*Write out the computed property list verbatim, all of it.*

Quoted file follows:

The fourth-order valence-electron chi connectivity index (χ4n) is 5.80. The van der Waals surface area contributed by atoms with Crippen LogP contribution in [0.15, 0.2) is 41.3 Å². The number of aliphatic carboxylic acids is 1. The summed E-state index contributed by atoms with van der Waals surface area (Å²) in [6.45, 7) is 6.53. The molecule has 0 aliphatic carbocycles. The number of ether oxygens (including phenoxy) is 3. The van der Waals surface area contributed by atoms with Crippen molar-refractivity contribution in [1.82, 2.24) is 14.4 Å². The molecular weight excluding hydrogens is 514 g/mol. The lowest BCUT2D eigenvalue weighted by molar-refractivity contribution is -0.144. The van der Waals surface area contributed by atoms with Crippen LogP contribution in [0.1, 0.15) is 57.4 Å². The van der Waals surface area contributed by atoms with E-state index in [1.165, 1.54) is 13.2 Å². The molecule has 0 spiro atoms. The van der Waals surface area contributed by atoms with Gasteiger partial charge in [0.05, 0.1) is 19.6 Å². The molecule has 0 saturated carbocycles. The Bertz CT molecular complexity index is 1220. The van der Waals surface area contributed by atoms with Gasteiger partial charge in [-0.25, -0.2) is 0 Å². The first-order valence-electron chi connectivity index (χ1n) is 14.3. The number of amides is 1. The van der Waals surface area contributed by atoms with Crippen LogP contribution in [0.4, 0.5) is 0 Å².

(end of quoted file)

The fourth-order valence-electron chi connectivity index (χ4n) is 5.80. The van der Waals surface area contributed by atoms with Crippen LogP contribution in [0.15, 0.2) is 41.3 Å². The number of aliphatic carboxylic acids is 1. The summed E-state index contributed by atoms with van der Waals surface area (Å²) in [6.45, 7) is 6.53. The molecule has 0 aliphatic carbocycles. The number of ether oxygens (including phenoxy) is 3. The van der Waals surface area contributed by atoms with Crippen molar-refractivity contribution in [1.82, 2.24) is 14.4 Å². The molecular weight excluding hydrogens is 514 g/mol. The lowest BCUT2D eigenvalue weighted by molar-refractivity contribution is -0.144. The van der Waals surface area contributed by atoms with Crippen LogP contribution in [0.1, 0.15) is 57.4 Å². The van der Waals surface area contributed by atoms with E-state index in [1.165, 1.54) is 13.2 Å². The molecule has 0 spiro atoms. The van der Waals surface area contributed by atoms with Gasteiger partial charge in [0.05, 0.1) is 19.6 Å². The molecule has 0 saturated carbocycles. The Bertz CT molecular complexity index is 1220. The van der Waals surface area contributed by atoms with Gasteiger partial charge in [-0.25, -0.2) is 0 Å². The first-order valence-electron chi connectivity index (χ1n) is 14.3. The number of amides is 1. The van der Waals surface area contributed by atoms with Crippen LogP contribution in [0.4, 0.5) is 0 Å².